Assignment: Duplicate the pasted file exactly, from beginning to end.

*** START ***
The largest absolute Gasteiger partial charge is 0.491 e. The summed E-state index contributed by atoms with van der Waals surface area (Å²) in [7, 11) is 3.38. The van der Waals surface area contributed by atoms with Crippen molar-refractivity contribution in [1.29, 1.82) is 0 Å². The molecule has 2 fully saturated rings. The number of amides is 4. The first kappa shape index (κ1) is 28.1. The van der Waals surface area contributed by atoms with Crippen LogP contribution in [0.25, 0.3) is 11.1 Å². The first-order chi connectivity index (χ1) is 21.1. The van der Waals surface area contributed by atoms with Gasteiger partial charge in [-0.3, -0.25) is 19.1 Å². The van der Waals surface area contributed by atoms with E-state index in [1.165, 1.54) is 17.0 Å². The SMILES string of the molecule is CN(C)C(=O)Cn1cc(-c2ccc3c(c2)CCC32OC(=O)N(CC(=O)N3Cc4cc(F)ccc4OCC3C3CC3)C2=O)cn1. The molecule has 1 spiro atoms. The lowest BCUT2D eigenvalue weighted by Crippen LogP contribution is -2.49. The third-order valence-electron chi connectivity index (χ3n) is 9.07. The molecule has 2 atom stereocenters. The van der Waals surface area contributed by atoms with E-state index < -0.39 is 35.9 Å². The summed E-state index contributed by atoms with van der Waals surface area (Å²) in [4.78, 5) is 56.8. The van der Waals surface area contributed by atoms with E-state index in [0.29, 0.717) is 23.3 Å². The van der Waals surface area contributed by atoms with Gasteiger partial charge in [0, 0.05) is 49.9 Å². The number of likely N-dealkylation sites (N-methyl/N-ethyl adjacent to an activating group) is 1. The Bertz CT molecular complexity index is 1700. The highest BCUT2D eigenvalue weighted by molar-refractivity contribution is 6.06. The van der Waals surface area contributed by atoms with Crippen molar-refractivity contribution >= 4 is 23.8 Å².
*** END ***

The largest absolute Gasteiger partial charge is 0.491 e. The summed E-state index contributed by atoms with van der Waals surface area (Å²) in [7, 11) is 3.38. The van der Waals surface area contributed by atoms with Crippen molar-refractivity contribution in [1.29, 1.82) is 0 Å². The molecule has 2 fully saturated rings. The number of amides is 4. The first kappa shape index (κ1) is 28.1. The van der Waals surface area contributed by atoms with Crippen LogP contribution in [0.25, 0.3) is 11.1 Å². The first-order chi connectivity index (χ1) is 21.1. The van der Waals surface area contributed by atoms with Gasteiger partial charge in [-0.3, -0.25) is 19.1 Å². The van der Waals surface area contributed by atoms with E-state index in [1.165, 1.54) is 17.0 Å². The SMILES string of the molecule is CN(C)C(=O)Cn1cc(-c2ccc3c(c2)CCC32OC(=O)N(CC(=O)N3Cc4cc(F)ccc4OCC3C3CC3)C2=O)cn1. The molecule has 1 spiro atoms. The lowest BCUT2D eigenvalue weighted by Crippen LogP contribution is -2.49. The third-order valence-electron chi connectivity index (χ3n) is 9.07. The molecule has 2 atom stereocenters. The van der Waals surface area contributed by atoms with E-state index < -0.39 is 35.9 Å². The summed E-state index contributed by atoms with van der Waals surface area (Å²) in [4.78, 5) is 56.8. The van der Waals surface area contributed by atoms with E-state index in [0.29, 0.717) is 23.3 Å². The van der Waals surface area contributed by atoms with Gasteiger partial charge in [0, 0.05) is 49.9 Å². The number of likely N-dealkylation sites (N-methyl/N-ethyl adjacent to an activating group) is 1. The Bertz CT molecular complexity index is 1700. The highest BCUT2D eigenvalue weighted by molar-refractivity contribution is 6.06. The van der Waals surface area contributed by atoms with Crippen molar-refractivity contribution >= 4 is 23.8 Å².